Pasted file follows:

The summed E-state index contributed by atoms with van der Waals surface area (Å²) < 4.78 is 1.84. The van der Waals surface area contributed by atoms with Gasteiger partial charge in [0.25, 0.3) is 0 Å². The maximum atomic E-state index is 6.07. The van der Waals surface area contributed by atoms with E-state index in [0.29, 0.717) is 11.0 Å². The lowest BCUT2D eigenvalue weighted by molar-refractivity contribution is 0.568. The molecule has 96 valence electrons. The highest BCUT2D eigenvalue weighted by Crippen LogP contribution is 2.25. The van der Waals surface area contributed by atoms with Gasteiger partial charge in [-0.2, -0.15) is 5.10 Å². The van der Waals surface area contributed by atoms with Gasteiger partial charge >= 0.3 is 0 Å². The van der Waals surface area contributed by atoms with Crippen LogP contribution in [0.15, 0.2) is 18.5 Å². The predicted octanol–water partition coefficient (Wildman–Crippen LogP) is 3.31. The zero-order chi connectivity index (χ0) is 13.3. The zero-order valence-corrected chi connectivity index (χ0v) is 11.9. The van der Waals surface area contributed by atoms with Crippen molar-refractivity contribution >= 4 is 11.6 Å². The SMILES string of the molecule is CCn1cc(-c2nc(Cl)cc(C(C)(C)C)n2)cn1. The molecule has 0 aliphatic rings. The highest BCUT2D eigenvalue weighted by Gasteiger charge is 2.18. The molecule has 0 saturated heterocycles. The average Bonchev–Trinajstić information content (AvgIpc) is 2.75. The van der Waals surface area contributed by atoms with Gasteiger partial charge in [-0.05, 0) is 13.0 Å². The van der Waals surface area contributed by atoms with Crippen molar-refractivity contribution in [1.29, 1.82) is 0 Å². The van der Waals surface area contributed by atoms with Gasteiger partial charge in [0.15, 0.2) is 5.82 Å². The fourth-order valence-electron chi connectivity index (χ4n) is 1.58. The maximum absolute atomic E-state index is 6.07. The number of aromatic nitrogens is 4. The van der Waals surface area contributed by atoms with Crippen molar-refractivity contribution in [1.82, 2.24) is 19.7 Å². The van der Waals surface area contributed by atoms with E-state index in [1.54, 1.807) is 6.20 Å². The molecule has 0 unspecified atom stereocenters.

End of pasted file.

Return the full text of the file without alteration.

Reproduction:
The summed E-state index contributed by atoms with van der Waals surface area (Å²) < 4.78 is 1.84. The van der Waals surface area contributed by atoms with Gasteiger partial charge in [0.25, 0.3) is 0 Å². The maximum atomic E-state index is 6.07. The van der Waals surface area contributed by atoms with E-state index in [0.29, 0.717) is 11.0 Å². The lowest BCUT2D eigenvalue weighted by molar-refractivity contribution is 0.568. The molecule has 96 valence electrons. The highest BCUT2D eigenvalue weighted by Crippen LogP contribution is 2.25. The van der Waals surface area contributed by atoms with Gasteiger partial charge in [-0.2, -0.15) is 5.10 Å². The van der Waals surface area contributed by atoms with Gasteiger partial charge >= 0.3 is 0 Å². The van der Waals surface area contributed by atoms with Crippen LogP contribution in [0.15, 0.2) is 18.5 Å². The predicted octanol–water partition coefficient (Wildman–Crippen LogP) is 3.31. The zero-order chi connectivity index (χ0) is 13.3. The zero-order valence-corrected chi connectivity index (χ0v) is 11.9. The van der Waals surface area contributed by atoms with Crippen molar-refractivity contribution >= 4 is 11.6 Å². The SMILES string of the molecule is CCn1cc(-c2nc(Cl)cc(C(C)(C)C)n2)cn1. The molecule has 0 aliphatic rings. The highest BCUT2D eigenvalue weighted by Gasteiger charge is 2.18. The molecule has 0 saturated heterocycles. The average Bonchev–Trinajstić information content (AvgIpc) is 2.75. The van der Waals surface area contributed by atoms with Gasteiger partial charge in [-0.05, 0) is 13.0 Å². The van der Waals surface area contributed by atoms with Crippen molar-refractivity contribution in [1.29, 1.82) is 0 Å². The van der Waals surface area contributed by atoms with Gasteiger partial charge in [0.15, 0.2) is 5.82 Å². The fourth-order valence-electron chi connectivity index (χ4n) is 1.58. The maximum absolute atomic E-state index is 6.07. The number of aromatic nitrogens is 4. The van der Waals surface area contributed by atoms with Crippen molar-refractivity contribution in [1.82, 2.24) is 19.7 Å². The van der Waals surface area contributed by atoms with E-state index in [1.54, 1.807) is 6.20 Å². The molecule has 0 unspecified atom stereocenters.